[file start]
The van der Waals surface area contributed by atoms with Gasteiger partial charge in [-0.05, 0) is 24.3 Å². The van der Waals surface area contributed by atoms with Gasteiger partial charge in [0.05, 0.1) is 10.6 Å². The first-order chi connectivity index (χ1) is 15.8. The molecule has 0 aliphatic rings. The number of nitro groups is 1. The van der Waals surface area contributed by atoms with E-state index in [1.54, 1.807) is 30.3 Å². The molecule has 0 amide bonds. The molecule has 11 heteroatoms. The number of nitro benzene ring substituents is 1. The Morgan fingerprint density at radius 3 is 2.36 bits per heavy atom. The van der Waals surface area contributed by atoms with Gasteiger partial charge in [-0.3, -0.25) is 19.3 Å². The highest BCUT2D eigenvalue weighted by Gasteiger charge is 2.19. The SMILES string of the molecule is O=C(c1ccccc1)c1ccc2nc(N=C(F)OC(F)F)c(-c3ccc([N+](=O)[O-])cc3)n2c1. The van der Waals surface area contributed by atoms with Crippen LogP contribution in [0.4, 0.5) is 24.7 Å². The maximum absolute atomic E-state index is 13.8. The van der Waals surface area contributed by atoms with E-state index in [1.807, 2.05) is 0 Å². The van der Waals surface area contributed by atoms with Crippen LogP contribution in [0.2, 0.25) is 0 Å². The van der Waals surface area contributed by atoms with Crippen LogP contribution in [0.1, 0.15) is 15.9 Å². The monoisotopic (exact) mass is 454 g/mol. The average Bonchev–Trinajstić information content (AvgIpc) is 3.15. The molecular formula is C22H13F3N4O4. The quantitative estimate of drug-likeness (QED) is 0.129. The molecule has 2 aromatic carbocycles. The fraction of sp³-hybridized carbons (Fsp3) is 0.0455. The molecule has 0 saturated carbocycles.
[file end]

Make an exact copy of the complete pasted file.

The van der Waals surface area contributed by atoms with Gasteiger partial charge in [-0.05, 0) is 24.3 Å². The van der Waals surface area contributed by atoms with Gasteiger partial charge in [0.05, 0.1) is 10.6 Å². The first-order chi connectivity index (χ1) is 15.8. The molecule has 0 aliphatic rings. The number of nitro groups is 1. The van der Waals surface area contributed by atoms with E-state index in [1.54, 1.807) is 30.3 Å². The molecule has 0 amide bonds. The molecule has 11 heteroatoms. The number of nitro benzene ring substituents is 1. The Morgan fingerprint density at radius 3 is 2.36 bits per heavy atom. The van der Waals surface area contributed by atoms with Gasteiger partial charge in [-0.3, -0.25) is 19.3 Å². The highest BCUT2D eigenvalue weighted by Gasteiger charge is 2.19. The SMILES string of the molecule is O=C(c1ccccc1)c1ccc2nc(N=C(F)OC(F)F)c(-c3ccc([N+](=O)[O-])cc3)n2c1. The van der Waals surface area contributed by atoms with Crippen LogP contribution in [0.4, 0.5) is 24.7 Å². The maximum absolute atomic E-state index is 13.8. The van der Waals surface area contributed by atoms with E-state index in [1.807, 2.05) is 0 Å². The van der Waals surface area contributed by atoms with Crippen LogP contribution in [0.2, 0.25) is 0 Å². The van der Waals surface area contributed by atoms with Crippen LogP contribution in [0.1, 0.15) is 15.9 Å². The monoisotopic (exact) mass is 454 g/mol. The average Bonchev–Trinajstić information content (AvgIpc) is 3.15. The molecular formula is C22H13F3N4O4. The quantitative estimate of drug-likeness (QED) is 0.129. The molecule has 2 aromatic carbocycles. The fraction of sp³-hybridized carbons (Fsp3) is 0.0455. The molecule has 0 saturated carbocycles.